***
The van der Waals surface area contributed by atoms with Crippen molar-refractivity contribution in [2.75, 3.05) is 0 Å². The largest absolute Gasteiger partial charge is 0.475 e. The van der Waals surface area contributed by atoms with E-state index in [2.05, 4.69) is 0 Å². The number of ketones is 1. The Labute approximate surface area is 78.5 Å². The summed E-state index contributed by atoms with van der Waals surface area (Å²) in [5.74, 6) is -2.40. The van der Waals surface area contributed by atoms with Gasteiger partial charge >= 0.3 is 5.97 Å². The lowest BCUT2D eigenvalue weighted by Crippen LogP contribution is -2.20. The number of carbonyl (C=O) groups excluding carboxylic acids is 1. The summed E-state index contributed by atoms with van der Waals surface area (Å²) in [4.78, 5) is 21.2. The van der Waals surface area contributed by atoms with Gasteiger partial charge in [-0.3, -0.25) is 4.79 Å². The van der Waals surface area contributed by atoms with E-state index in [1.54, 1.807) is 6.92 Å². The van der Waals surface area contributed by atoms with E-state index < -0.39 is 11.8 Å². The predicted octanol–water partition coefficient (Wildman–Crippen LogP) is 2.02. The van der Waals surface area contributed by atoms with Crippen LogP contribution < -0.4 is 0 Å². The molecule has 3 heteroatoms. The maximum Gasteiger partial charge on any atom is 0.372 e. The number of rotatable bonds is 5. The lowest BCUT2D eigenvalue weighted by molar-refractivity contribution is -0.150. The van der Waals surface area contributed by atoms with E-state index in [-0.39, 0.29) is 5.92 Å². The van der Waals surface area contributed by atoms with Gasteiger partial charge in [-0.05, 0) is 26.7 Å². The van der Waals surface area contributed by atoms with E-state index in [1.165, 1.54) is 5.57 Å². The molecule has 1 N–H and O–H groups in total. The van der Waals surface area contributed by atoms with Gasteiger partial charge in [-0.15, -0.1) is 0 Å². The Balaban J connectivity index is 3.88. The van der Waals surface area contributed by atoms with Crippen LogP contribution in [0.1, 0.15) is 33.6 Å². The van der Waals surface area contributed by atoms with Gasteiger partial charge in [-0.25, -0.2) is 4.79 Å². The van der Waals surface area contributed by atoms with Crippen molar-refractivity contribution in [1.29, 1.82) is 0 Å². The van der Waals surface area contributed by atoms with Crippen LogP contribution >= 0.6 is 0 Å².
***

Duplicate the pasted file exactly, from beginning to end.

The van der Waals surface area contributed by atoms with Crippen molar-refractivity contribution in [2.75, 3.05) is 0 Å². The largest absolute Gasteiger partial charge is 0.475 e. The van der Waals surface area contributed by atoms with E-state index in [2.05, 4.69) is 0 Å². The number of ketones is 1. The Labute approximate surface area is 78.5 Å². The summed E-state index contributed by atoms with van der Waals surface area (Å²) in [5.74, 6) is -2.40. The van der Waals surface area contributed by atoms with Gasteiger partial charge >= 0.3 is 5.97 Å². The lowest BCUT2D eigenvalue weighted by Crippen LogP contribution is -2.20. The number of carbonyl (C=O) groups excluding carboxylic acids is 1. The summed E-state index contributed by atoms with van der Waals surface area (Å²) in [4.78, 5) is 21.2. The van der Waals surface area contributed by atoms with Gasteiger partial charge in [-0.3, -0.25) is 4.79 Å². The van der Waals surface area contributed by atoms with E-state index in [1.54, 1.807) is 6.92 Å². The van der Waals surface area contributed by atoms with E-state index < -0.39 is 11.8 Å². The predicted octanol–water partition coefficient (Wildman–Crippen LogP) is 2.02. The van der Waals surface area contributed by atoms with Crippen LogP contribution < -0.4 is 0 Å². The molecule has 3 heteroatoms. The maximum Gasteiger partial charge on any atom is 0.372 e. The number of rotatable bonds is 5. The lowest BCUT2D eigenvalue weighted by molar-refractivity contribution is -0.150. The van der Waals surface area contributed by atoms with E-state index in [-0.39, 0.29) is 5.92 Å². The van der Waals surface area contributed by atoms with Gasteiger partial charge in [-0.05, 0) is 26.7 Å². The van der Waals surface area contributed by atoms with E-state index in [1.165, 1.54) is 5.57 Å². The molecule has 1 N–H and O–H groups in total. The van der Waals surface area contributed by atoms with Gasteiger partial charge in [-0.15, -0.1) is 0 Å². The Balaban J connectivity index is 3.88. The van der Waals surface area contributed by atoms with Crippen LogP contribution in [0.1, 0.15) is 33.6 Å². The van der Waals surface area contributed by atoms with Gasteiger partial charge in [-0.25, -0.2) is 4.79 Å². The van der Waals surface area contributed by atoms with Crippen molar-refractivity contribution in [1.29, 1.82) is 0 Å². The van der Waals surface area contributed by atoms with Crippen LogP contribution >= 0.6 is 0 Å².